Bees are a critically important insect to almost anyone who eats fruits, and EVERYONE who eats honey. So important in fact, that crop pollination by bees is responsible for over $15 billion in increased crop value in the USA each year. Recent years have seen a dramatic decline in honey bee populations largely due to the still poorly understood problem of Colony Collapse Disorder (CCD). While declining honey bee populations are certainly a very major cause for concern, it’s important that we don’t forget about the thousands of other bee species out there.
Wait what? Seriously? Doesn’t that seem a bit high?
Nope. North America is home to around 4000 different native species of bees. All the more reason to preserve our native biodiversity: native bees pollinate our crops too!
So if you like to eat any of these 90+ food crops or dozens of other useful plants, it’s probably pretty important to help out all these bees any way that you can. Thankfully, it’s not too difficult to do that. You don’t have to invest in the expensive and time-consuming hobby of keeping honey bees just to ensure that your garden crops are optimally pollinated and bees are still thriving.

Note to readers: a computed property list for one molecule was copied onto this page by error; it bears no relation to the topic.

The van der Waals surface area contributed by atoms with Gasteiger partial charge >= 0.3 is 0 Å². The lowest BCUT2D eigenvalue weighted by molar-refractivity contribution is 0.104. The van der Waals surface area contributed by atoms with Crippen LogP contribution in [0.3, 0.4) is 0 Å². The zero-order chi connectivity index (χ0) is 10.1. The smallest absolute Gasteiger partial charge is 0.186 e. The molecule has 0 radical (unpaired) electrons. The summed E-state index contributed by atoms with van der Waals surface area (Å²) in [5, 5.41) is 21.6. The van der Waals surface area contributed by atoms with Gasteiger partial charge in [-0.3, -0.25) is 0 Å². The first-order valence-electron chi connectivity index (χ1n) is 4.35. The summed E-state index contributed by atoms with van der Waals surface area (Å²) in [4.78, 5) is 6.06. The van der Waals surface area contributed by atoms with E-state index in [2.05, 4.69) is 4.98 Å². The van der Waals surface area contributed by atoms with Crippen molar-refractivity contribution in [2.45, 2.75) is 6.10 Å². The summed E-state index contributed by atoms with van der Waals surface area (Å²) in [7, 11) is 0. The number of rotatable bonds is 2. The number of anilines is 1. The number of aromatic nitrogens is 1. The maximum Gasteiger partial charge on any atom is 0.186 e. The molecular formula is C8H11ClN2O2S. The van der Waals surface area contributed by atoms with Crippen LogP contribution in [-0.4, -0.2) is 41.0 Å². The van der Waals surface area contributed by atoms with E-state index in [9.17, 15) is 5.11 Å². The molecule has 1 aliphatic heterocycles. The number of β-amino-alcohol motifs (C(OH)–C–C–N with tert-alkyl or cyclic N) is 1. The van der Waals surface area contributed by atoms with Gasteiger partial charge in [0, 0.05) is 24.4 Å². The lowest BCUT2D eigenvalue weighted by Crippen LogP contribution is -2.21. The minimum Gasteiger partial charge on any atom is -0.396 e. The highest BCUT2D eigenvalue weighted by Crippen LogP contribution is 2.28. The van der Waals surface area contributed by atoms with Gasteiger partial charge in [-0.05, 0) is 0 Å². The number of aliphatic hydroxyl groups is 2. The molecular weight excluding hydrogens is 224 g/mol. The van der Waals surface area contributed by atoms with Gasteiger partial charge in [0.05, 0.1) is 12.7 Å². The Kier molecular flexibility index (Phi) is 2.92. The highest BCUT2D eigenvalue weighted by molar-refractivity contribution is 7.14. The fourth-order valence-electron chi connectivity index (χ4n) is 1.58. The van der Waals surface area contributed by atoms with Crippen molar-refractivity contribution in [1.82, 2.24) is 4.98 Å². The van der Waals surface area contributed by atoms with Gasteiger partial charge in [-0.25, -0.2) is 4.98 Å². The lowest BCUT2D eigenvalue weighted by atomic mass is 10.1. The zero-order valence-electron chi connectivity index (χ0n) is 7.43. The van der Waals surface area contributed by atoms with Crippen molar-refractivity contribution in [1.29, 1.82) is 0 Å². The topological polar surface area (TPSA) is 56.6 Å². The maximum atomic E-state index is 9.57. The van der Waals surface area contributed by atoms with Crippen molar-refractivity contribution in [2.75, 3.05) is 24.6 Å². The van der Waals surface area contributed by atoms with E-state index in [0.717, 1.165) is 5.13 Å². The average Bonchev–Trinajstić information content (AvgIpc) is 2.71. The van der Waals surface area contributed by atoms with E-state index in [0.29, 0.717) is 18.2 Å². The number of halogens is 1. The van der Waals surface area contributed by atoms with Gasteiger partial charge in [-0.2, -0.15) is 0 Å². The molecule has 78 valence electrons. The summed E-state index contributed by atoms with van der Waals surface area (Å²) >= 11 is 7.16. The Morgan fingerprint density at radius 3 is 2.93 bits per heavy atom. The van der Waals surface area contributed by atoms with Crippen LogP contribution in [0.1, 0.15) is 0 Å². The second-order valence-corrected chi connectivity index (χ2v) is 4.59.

Making nesting boxes and habitats for native bees is actually a very simple project. Take a look at these instructions from the Xerces Society for making several different types of native bee habitats.
At each of our community gardens around the area, we’re hoping to be able to install at least one type of native bee nesting habitat before the summer. Especially now that we’ve got plenty of raspberry bushes at each location (including 30 at the Nelsonville Community Garden and 50 at Union Furnace Elementary School in addition to what we planted last week!), having a nearby population of these helpful and industrious little pollinators should help boost the quality and quantity of produce coming from our gardens.
If anyone around the area would like to contribute any building materials for the native bee habitat projects, feel free to contact the Kevin Fletcher, the Regional Garden Specialist at Community Food Initiatives at email@example.com
Untreated lumber is a must. Preferably wood that will stand up well to being out in the elements (white oak, cedar, locust, etc.). Sections of 6″x6″ or larger beams would be ideal, and a great way to repurpose wood from an old torn-down barn, for example.